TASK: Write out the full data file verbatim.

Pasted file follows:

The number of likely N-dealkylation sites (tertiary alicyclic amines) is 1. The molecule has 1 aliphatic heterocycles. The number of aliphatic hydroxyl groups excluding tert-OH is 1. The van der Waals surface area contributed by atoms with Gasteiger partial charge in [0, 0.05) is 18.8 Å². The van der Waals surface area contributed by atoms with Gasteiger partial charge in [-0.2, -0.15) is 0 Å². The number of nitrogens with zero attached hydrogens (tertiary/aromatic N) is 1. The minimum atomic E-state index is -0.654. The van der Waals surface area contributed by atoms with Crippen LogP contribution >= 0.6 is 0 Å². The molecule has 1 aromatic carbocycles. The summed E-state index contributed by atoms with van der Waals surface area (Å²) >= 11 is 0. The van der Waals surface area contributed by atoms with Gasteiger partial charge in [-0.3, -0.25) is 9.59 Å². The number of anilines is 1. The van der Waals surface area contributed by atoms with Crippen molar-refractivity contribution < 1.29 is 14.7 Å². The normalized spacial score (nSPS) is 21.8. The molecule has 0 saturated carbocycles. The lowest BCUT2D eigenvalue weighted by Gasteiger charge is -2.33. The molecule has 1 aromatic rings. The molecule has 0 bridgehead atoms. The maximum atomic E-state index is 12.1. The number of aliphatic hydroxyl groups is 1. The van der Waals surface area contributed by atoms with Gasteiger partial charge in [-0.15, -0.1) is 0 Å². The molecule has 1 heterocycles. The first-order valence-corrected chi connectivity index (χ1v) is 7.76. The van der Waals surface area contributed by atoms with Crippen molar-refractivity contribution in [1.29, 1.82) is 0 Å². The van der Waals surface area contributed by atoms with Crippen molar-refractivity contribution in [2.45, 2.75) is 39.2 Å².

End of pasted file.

The number of likely N-dealkylation sites (tertiary alicyclic amines) is 1. The molecule has 1 aliphatic heterocycles. The number of aliphatic hydroxyl groups excluding tert-OH is 1. The van der Waals surface area contributed by atoms with Gasteiger partial charge in [0, 0.05) is 18.8 Å². The van der Waals surface area contributed by atoms with Gasteiger partial charge in [-0.2, -0.15) is 0 Å². The number of nitrogens with zero attached hydrogens (tertiary/aromatic N) is 1. The minimum atomic E-state index is -0.654. The van der Waals surface area contributed by atoms with Crippen LogP contribution >= 0.6 is 0 Å². The molecule has 1 aromatic carbocycles. The summed E-state index contributed by atoms with van der Waals surface area (Å²) >= 11 is 0. The van der Waals surface area contributed by atoms with Gasteiger partial charge in [-0.3, -0.25) is 9.59 Å². The number of anilines is 1. The van der Waals surface area contributed by atoms with Crippen molar-refractivity contribution < 1.29 is 14.7 Å². The normalized spacial score (nSPS) is 21.8. The molecule has 0 saturated carbocycles. The lowest BCUT2D eigenvalue weighted by Gasteiger charge is -2.33. The molecule has 1 aromatic rings. The molecule has 0 bridgehead atoms. The maximum atomic E-state index is 12.1. The number of aliphatic hydroxyl groups is 1. The van der Waals surface area contributed by atoms with Gasteiger partial charge in [-0.15, -0.1) is 0 Å². The molecule has 1 heterocycles. The first-order valence-corrected chi connectivity index (χ1v) is 7.76. The van der Waals surface area contributed by atoms with Crippen molar-refractivity contribution in [1.29, 1.82) is 0 Å². The van der Waals surface area contributed by atoms with Crippen molar-refractivity contribution in [2.45, 2.75) is 39.2 Å².